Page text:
I can’t really explain how satisfying it was to see the suddenly-illuminated piece of information I’ve wanted for but hadn’t discovered on my own. Even though I didn’t hear Steve’s words and immediately know what I want to do from now on, I did hear the words and immediately know that my focus hasn’t been where it needs to be in my search for the “what” I want in my life. I already know the gifts part of the equation. I even know the general type of vehicle I will be using. Instead of looking for a different vehicle and reexamining my gifts to see if I’ve missed something, I need to look for who I’m supposed to be driving. Who needs to go to the destination I can take them to? Who do I need to be looking for to pick up in the first place? And I think this might be the hardest part to figure out of the entire equation because there are so many different ways people need help and I don’t know if I’m looking for something general like “everyone who feels lonely, get on this bus!” or if I’m looking for something specific like “everyone who’s ever had a parent who loved them and wasn’t abusive but also was kind of emotionally distant or unavailable, climb in my car because we’re going to a very specific place!” But I think it’s also the most fun to discover because if I know what kind of vehicle to drive an what kind of gifts I have to offer, I can just start Doing. I can start with the bus loads of people and keep an eye out for those who benefit most from the trip. I don’t have to sit here paralyzed and unsure because I can’t find out who I’m supposed to be helping by sitting in my isolated tower looking through a spyglass at the world below.

So, why have I said all of this? Mostly because it’s exciting to me and I love having a clearer direction to travel in. But also because I know I’m far from the only person out there who feels the way I do. Obviously people like Steve Olsher wouldn’t be in business if I was the only person who hasn’t found my “what” yet. I can’t offer the range or quality of information that books and seminars and people gifted to be teachers can provide. But hopefully the way I interact with this material, the way it affects me and the way it changes me, can help someone out there. Maybe I’m meant to be the stubborn person who takes forever to understand things but who shares her experiences and saves other people some time and effort in the long run. I don’t know! All I know is that if you feel rudderless in any way or just unsure of where you want to steer the ship, the best place to start is to look within and start understanding yourself better. If you have no idea why you do the things you do or feel the way you do, start there. No matter what level of self-awareness you have, there’s always more information. Ultimately your direction comes from who you are, even though, as Steve Olsher also said on his interview, it’s not about you at all! It’s not about making your life better so much as finding out how you can make others’ lives better. And I think when we’re really helping other people in a way we’re uniquely qualified to do, that meets a need nothing else in life can reach.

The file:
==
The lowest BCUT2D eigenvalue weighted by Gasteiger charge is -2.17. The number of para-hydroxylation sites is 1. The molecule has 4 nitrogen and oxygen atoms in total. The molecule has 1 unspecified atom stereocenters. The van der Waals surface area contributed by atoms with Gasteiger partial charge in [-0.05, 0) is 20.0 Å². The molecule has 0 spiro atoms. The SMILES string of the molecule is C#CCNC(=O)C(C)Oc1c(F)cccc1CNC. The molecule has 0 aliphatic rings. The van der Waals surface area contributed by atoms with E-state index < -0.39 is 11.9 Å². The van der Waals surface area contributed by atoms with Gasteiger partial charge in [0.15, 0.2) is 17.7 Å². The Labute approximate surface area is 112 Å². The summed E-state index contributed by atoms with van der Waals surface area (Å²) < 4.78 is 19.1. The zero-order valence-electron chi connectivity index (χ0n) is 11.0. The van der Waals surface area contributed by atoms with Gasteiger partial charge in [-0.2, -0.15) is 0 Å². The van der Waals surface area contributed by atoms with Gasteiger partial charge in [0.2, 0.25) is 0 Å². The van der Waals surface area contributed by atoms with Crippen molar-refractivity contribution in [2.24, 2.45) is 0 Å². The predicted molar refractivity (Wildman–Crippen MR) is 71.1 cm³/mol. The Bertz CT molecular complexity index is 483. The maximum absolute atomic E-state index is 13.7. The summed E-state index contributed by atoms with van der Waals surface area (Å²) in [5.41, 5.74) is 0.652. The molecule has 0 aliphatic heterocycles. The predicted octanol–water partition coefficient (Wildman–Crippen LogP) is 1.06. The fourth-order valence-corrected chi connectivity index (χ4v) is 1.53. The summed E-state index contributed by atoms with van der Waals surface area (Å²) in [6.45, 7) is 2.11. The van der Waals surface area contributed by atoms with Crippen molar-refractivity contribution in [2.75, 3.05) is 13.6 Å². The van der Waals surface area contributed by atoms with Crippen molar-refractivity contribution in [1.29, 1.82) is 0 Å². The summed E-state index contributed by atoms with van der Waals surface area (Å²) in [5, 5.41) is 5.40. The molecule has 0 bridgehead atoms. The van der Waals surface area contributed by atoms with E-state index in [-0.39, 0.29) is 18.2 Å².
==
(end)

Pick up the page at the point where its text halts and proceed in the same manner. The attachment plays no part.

The Power of Association

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Association is everything. Do not allow negative influences to have any part of your life beyond what you may have no control over (coworkers, people you live with). Every voluntary association needs to be positive or you will find it impossible to maintain any sort of growth for long.
You become who you spend your time with. Make it a point to find encouragers and forward-thinking individuals to surround yourself with.